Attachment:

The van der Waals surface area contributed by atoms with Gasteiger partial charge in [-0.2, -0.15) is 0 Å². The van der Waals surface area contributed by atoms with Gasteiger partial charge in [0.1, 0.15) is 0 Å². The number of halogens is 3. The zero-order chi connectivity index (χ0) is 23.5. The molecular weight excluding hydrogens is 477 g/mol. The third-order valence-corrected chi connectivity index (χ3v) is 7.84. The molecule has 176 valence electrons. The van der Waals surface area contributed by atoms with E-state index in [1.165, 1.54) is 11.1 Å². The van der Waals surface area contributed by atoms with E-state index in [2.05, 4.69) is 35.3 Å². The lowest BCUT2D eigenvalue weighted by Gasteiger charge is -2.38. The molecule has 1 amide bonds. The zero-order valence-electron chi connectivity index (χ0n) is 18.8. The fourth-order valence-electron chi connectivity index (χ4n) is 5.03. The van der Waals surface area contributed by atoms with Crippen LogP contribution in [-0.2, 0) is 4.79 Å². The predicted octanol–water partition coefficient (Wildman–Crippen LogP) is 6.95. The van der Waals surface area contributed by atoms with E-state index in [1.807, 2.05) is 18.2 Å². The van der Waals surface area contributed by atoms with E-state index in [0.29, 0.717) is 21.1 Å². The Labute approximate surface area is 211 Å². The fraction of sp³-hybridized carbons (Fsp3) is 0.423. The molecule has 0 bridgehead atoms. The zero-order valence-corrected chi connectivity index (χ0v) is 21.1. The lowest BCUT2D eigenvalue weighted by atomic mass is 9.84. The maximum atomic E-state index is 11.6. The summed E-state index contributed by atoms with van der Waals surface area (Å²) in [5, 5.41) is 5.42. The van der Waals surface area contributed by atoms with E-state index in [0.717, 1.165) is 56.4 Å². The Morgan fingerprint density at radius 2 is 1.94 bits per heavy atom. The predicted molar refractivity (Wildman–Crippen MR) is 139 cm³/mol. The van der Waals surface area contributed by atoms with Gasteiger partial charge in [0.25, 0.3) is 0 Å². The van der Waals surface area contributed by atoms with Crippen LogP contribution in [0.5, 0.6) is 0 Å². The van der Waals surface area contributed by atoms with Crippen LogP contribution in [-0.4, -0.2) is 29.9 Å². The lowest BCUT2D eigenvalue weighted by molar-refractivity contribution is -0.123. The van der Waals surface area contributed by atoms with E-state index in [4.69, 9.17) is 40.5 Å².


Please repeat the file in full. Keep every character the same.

The van der Waals surface area contributed by atoms with Gasteiger partial charge in [-0.2, -0.15) is 0 Å². The van der Waals surface area contributed by atoms with Gasteiger partial charge in [0.1, 0.15) is 0 Å². The number of halogens is 3. The zero-order chi connectivity index (χ0) is 23.5. The molecular weight excluding hydrogens is 477 g/mol. The third-order valence-corrected chi connectivity index (χ3v) is 7.84. The molecule has 176 valence electrons. The van der Waals surface area contributed by atoms with E-state index in [1.165, 1.54) is 11.1 Å². The van der Waals surface area contributed by atoms with E-state index in [2.05, 4.69) is 35.3 Å². The lowest BCUT2D eigenvalue weighted by Gasteiger charge is -2.38. The molecule has 1 amide bonds. The zero-order valence-electron chi connectivity index (χ0n) is 18.8. The fourth-order valence-electron chi connectivity index (χ4n) is 5.03. The van der Waals surface area contributed by atoms with Crippen LogP contribution in [-0.2, 0) is 4.79 Å². The predicted octanol–water partition coefficient (Wildman–Crippen LogP) is 6.95. The van der Waals surface area contributed by atoms with E-state index in [1.807, 2.05) is 18.2 Å². The van der Waals surface area contributed by atoms with E-state index in [0.29, 0.717) is 21.1 Å². The Labute approximate surface area is 211 Å². The fraction of sp³-hybridized carbons (Fsp3) is 0.423. The molecule has 0 bridgehead atoms. The zero-order valence-corrected chi connectivity index (χ0v) is 21.1. The lowest BCUT2D eigenvalue weighted by atomic mass is 9.84. The maximum atomic E-state index is 11.6. The summed E-state index contributed by atoms with van der Waals surface area (Å²) in [5, 5.41) is 5.42. The van der Waals surface area contributed by atoms with E-state index in [0.717, 1.165) is 56.4 Å². The Morgan fingerprint density at radius 2 is 1.94 bits per heavy atom. The predicted molar refractivity (Wildman–Crippen MR) is 139 cm³/mol. The van der Waals surface area contributed by atoms with Gasteiger partial charge in [0.25, 0.3) is 0 Å². The van der Waals surface area contributed by atoms with Crippen LogP contribution in [0.5, 0.6) is 0 Å². The van der Waals surface area contributed by atoms with Crippen LogP contribution in [-0.4, -0.2) is 29.9 Å². The lowest BCUT2D eigenvalue weighted by molar-refractivity contribution is -0.123. The van der Waals surface area contributed by atoms with E-state index in [4.69, 9.17) is 40.5 Å².